Type Theory blurs the lines between mathematical proofs and executable programs, and is the basis of most systems for creating computer-checked proofs. Such systems distinguish between definitional/judgmental equality—two ways of writing the obviously the same thing, like 3+1 and 4— and provable/propositional equality—equalities that must be justified by a proof.

The dividing line is not always clear. For example, if rev is a function for reversing lists, then obviously rev(rev(l)) == l; are these just two ways of describing the same list, or is simplifying rev(rev(l)) to l a step worth noting?

Most computer-assisted proof systems have some fixed definition of definitional equality built in; everything else requires proof. Professor Andrej Bauer and I are looking at more flexible systems where the definition of definitional equality can change as needed, in the context of a particular system called Homotopy Type Theory (HoTT).

More information on HoTT »

How could a set be finite without having a size?
Lists are easy; what does it mean to “code up” a smooth manifold, or the mathematical set ℝ?

The RZ system translates specifications for mathematical structures into specifications for code. It answers questions like, "What would a programmer need to implement in order to get a complete and correct implementation of the mathematical (“real”) real numbers [ or of a compact metric space, or a space of smooth functions, ...]?"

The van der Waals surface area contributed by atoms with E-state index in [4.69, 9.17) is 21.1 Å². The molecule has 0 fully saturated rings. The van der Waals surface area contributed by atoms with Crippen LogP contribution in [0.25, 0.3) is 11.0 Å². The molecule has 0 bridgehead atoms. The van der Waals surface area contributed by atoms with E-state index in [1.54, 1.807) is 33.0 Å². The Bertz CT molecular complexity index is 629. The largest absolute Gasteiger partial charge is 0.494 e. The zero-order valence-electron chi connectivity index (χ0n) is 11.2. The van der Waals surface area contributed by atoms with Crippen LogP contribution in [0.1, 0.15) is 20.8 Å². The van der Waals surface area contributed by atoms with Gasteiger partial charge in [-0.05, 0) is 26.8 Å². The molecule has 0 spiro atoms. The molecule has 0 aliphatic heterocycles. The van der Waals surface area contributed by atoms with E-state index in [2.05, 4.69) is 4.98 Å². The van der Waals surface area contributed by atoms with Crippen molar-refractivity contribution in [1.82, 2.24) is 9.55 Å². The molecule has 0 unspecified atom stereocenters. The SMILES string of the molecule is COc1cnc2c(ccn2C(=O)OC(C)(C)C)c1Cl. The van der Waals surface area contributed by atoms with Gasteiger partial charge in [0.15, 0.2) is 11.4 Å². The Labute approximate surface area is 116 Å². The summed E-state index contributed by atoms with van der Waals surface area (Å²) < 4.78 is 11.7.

From an educational perspective, it also provides explanations (in terms a programmer can understand) of the non-classical distinctions that arise in constructive mathematics. For example, it can be used to explain the difference between a finite set and a set that is not infinite, and why there is a "size" function only for the former.

More information on RZ »

What else have you done?

You can look a list of selected papers and talks or my full CV.

Code and Other Artifacts

Where can I find a C++11 implementation of Bond et al.'s Octet locks?

I'm glad you asked! I put together an implementation as an offshoot of the OCM research project.

Octet locks are interesting for concurrent programming because threads aren't required to unlock when they're done; this can be a big speed advantage for resources that are accessed mostly by a single thread. Further, Octet locks can be acquired in any order without fear of deadlock (though while acquiring one lock you might lose others).

Github repository »

How can I convert a bunch of Microsoft Word files to PDF?
How can I convert a bunch of Omnigraffle diagrams to PDF and PNG?
Can I use short URLs (like www/wiki instead of www.cs.hmc.edu/wiki) in Safari?

Teaching occasionally requires some tedious tasks, so I've thrown together small utility programs (for Mac OS X).

Details and downloads »

Where can I find more examples from your Random Art assignment?

Some of my favorites appear on the official SIGCSE Nifty Assignments web page for Random Art. I've also put together a PDF poster containing nearly all the student-generated pictures that I've collected while teaching CS 131: Programming Languages.

Of course there's also the original Random Art webpage, which inspired the CS 131 assignment.


My wife Sneža is a private French tutor, often teaching students remotely via Skype. She recently put together a book Exercise Your French, a 390-page book of French grammar exercises (with full solutions), for students of French at all levels. It is available as a Kindle E-Book.